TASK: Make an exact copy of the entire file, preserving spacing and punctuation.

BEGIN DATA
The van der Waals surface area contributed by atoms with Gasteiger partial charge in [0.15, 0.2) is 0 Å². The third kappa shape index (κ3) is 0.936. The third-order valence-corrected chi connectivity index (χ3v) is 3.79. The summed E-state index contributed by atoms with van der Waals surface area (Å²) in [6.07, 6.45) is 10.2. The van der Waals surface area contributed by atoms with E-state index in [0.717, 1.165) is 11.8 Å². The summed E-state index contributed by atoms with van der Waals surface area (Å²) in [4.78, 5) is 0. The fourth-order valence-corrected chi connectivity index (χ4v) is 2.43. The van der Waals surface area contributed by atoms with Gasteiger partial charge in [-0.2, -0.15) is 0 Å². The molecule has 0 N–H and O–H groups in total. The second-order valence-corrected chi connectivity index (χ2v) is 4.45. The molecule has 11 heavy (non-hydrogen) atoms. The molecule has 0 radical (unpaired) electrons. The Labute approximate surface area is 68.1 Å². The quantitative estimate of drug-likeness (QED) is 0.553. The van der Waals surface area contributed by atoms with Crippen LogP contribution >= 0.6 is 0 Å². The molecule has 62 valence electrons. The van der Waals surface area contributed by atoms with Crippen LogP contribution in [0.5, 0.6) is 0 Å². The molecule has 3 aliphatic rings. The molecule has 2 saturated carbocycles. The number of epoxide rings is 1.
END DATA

The van der Waals surface area contributed by atoms with Gasteiger partial charge in [0.15, 0.2) is 0 Å². The third kappa shape index (κ3) is 0.936. The third-order valence-corrected chi connectivity index (χ3v) is 3.79. The summed E-state index contributed by atoms with van der Waals surface area (Å²) in [6.07, 6.45) is 10.2. The van der Waals surface area contributed by atoms with E-state index in [0.717, 1.165) is 11.8 Å². The summed E-state index contributed by atoms with van der Waals surface area (Å²) in [4.78, 5) is 0. The fourth-order valence-corrected chi connectivity index (χ4v) is 2.43. The van der Waals surface area contributed by atoms with Gasteiger partial charge in [-0.2, -0.15) is 0 Å². The molecule has 0 N–H and O–H groups in total. The second-order valence-corrected chi connectivity index (χ2v) is 4.45. The molecule has 11 heavy (non-hydrogen) atoms. The molecule has 0 radical (unpaired) electrons. The Labute approximate surface area is 68.1 Å². The quantitative estimate of drug-likeness (QED) is 0.553. The van der Waals surface area contributed by atoms with Crippen LogP contribution >= 0.6 is 0 Å². The molecule has 62 valence electrons. The van der Waals surface area contributed by atoms with Crippen LogP contribution in [0.5, 0.6) is 0 Å². The molecule has 3 aliphatic rings. The molecule has 2 saturated carbocycles. The number of epoxide rings is 1.